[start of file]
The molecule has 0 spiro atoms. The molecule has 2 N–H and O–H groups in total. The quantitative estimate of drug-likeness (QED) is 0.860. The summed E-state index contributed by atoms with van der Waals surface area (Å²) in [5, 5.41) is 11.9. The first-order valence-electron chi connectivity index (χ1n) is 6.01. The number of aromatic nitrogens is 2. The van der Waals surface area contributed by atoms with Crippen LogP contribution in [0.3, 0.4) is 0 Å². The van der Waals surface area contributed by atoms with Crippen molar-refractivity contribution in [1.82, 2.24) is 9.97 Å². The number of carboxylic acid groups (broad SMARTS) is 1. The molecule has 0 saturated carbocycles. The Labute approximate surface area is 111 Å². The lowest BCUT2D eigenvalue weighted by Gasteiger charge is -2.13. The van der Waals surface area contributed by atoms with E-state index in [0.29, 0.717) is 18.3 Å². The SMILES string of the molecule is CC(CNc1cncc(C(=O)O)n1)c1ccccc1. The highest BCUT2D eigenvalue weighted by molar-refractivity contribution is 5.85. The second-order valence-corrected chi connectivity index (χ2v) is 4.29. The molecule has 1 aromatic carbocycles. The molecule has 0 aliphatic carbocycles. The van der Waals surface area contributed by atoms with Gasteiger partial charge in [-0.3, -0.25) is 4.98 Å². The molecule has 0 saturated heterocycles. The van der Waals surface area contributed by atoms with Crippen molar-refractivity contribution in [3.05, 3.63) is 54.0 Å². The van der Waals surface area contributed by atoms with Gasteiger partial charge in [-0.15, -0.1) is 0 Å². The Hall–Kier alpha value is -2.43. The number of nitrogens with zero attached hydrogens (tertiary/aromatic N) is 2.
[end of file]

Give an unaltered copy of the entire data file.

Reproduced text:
The molecule has 0 spiro atoms. The molecule has 2 N–H and O–H groups in total. The quantitative estimate of drug-likeness (QED) is 0.860. The summed E-state index contributed by atoms with van der Waals surface area (Å²) in [5, 5.41) is 11.9. The first-order valence-electron chi connectivity index (χ1n) is 6.01. The number of aromatic nitrogens is 2. The van der Waals surface area contributed by atoms with Crippen LogP contribution in [0.3, 0.4) is 0 Å². The van der Waals surface area contributed by atoms with Crippen molar-refractivity contribution in [1.82, 2.24) is 9.97 Å². The number of carboxylic acid groups (broad SMARTS) is 1. The molecule has 0 saturated carbocycles. The Labute approximate surface area is 111 Å². The lowest BCUT2D eigenvalue weighted by Gasteiger charge is -2.13. The van der Waals surface area contributed by atoms with E-state index in [0.29, 0.717) is 18.3 Å². The SMILES string of the molecule is CC(CNc1cncc(C(=O)O)n1)c1ccccc1. The highest BCUT2D eigenvalue weighted by molar-refractivity contribution is 5.85. The second-order valence-corrected chi connectivity index (χ2v) is 4.29. The molecule has 1 aromatic carbocycles. The molecule has 0 aliphatic carbocycles. The van der Waals surface area contributed by atoms with Gasteiger partial charge in [-0.3, -0.25) is 4.98 Å². The molecule has 0 saturated heterocycles. The van der Waals surface area contributed by atoms with Crippen molar-refractivity contribution in [3.05, 3.63) is 54.0 Å². The van der Waals surface area contributed by atoms with Gasteiger partial charge in [-0.15, -0.1) is 0 Å². The Hall–Kier alpha value is -2.43. The number of nitrogens with zero attached hydrogens (tertiary/aromatic N) is 2.